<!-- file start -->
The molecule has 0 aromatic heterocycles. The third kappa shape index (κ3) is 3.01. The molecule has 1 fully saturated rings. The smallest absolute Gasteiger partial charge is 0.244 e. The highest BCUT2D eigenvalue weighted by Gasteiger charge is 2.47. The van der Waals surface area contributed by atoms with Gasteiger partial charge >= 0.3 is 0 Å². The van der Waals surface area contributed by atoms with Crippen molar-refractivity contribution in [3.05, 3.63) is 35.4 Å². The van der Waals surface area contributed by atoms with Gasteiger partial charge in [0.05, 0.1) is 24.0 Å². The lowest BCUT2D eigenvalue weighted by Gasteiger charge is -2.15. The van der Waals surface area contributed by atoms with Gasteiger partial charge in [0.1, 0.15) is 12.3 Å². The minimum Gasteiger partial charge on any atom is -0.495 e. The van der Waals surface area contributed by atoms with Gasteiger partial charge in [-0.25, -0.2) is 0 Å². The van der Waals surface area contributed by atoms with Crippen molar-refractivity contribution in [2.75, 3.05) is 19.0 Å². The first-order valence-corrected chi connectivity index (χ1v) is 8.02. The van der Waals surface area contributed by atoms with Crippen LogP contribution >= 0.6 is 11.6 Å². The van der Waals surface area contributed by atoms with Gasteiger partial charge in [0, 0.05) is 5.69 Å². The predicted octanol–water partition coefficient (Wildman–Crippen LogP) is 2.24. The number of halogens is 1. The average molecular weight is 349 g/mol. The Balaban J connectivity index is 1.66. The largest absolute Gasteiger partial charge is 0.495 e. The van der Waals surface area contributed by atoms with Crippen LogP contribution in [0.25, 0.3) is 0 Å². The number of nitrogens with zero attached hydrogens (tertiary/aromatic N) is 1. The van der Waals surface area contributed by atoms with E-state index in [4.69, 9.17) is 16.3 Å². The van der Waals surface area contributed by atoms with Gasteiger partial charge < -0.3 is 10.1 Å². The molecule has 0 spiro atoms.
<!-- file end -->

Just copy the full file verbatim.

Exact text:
The molecule has 0 aromatic heterocycles. The third kappa shape index (κ3) is 3.01. The molecule has 1 fully saturated rings. The smallest absolute Gasteiger partial charge is 0.244 e. The highest BCUT2D eigenvalue weighted by Gasteiger charge is 2.47. The van der Waals surface area contributed by atoms with Gasteiger partial charge >= 0.3 is 0 Å². The van der Waals surface area contributed by atoms with Crippen molar-refractivity contribution in [3.05, 3.63) is 35.4 Å². The van der Waals surface area contributed by atoms with Gasteiger partial charge in [0.05, 0.1) is 24.0 Å². The lowest BCUT2D eigenvalue weighted by Gasteiger charge is -2.15. The van der Waals surface area contributed by atoms with Gasteiger partial charge in [0.1, 0.15) is 12.3 Å². The minimum Gasteiger partial charge on any atom is -0.495 e. The van der Waals surface area contributed by atoms with Gasteiger partial charge in [-0.25, -0.2) is 0 Å². The van der Waals surface area contributed by atoms with Crippen molar-refractivity contribution in [2.75, 3.05) is 19.0 Å². The first-order valence-corrected chi connectivity index (χ1v) is 8.02. The van der Waals surface area contributed by atoms with Crippen LogP contribution >= 0.6 is 11.6 Å². The van der Waals surface area contributed by atoms with Gasteiger partial charge in [0, 0.05) is 5.69 Å². The predicted octanol–water partition coefficient (Wildman–Crippen LogP) is 2.24. The number of halogens is 1. The average molecular weight is 349 g/mol. The Balaban J connectivity index is 1.66. The largest absolute Gasteiger partial charge is 0.495 e. The van der Waals surface area contributed by atoms with Crippen LogP contribution in [0.25, 0.3) is 0 Å². The number of nitrogens with zero attached hydrogens (tertiary/aromatic N) is 1. The van der Waals surface area contributed by atoms with E-state index in [4.69, 9.17) is 16.3 Å². The van der Waals surface area contributed by atoms with Gasteiger partial charge < -0.3 is 10.1 Å². The molecule has 0 spiro atoms.